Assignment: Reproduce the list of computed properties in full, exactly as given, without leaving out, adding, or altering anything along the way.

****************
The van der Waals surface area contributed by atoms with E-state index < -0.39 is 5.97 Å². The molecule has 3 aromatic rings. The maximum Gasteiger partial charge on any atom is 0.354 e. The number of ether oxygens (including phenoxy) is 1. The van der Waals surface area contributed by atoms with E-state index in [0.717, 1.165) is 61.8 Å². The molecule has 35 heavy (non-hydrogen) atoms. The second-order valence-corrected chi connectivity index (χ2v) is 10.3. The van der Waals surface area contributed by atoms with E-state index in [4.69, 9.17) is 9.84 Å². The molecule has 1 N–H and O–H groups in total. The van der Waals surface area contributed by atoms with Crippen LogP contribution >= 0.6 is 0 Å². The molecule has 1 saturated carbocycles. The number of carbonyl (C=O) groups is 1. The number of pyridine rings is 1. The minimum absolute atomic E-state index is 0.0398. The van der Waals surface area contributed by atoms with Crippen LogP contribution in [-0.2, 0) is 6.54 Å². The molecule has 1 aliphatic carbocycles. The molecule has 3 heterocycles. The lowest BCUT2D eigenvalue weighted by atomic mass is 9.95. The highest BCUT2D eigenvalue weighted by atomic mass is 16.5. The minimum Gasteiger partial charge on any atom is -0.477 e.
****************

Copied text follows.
The van der Waals surface area contributed by atoms with E-state index < -0.39 is 5.97 Å². The molecule has 3 aromatic rings. The maximum Gasteiger partial charge on any atom is 0.354 e. The number of ether oxygens (including phenoxy) is 1. The van der Waals surface area contributed by atoms with E-state index in [0.717, 1.165) is 61.8 Å². The molecule has 35 heavy (non-hydrogen) atoms. The second-order valence-corrected chi connectivity index (χ2v) is 10.3. The van der Waals surface area contributed by atoms with E-state index in [4.69, 9.17) is 9.84 Å². The molecule has 1 N–H and O–H groups in total. The van der Waals surface area contributed by atoms with Crippen LogP contribution >= 0.6 is 0 Å². The molecule has 1 saturated carbocycles. The number of carbonyl (C=O) groups is 1. The number of pyridine rings is 1. The minimum absolute atomic E-state index is 0.0398. The van der Waals surface area contributed by atoms with Crippen LogP contribution in [-0.2, 0) is 6.54 Å². The molecule has 1 aliphatic carbocycles. The molecule has 3 heterocycles. The lowest BCUT2D eigenvalue weighted by atomic mass is 9.95. The highest BCUT2D eigenvalue weighted by atomic mass is 16.5. The minimum Gasteiger partial charge on any atom is -0.477 e.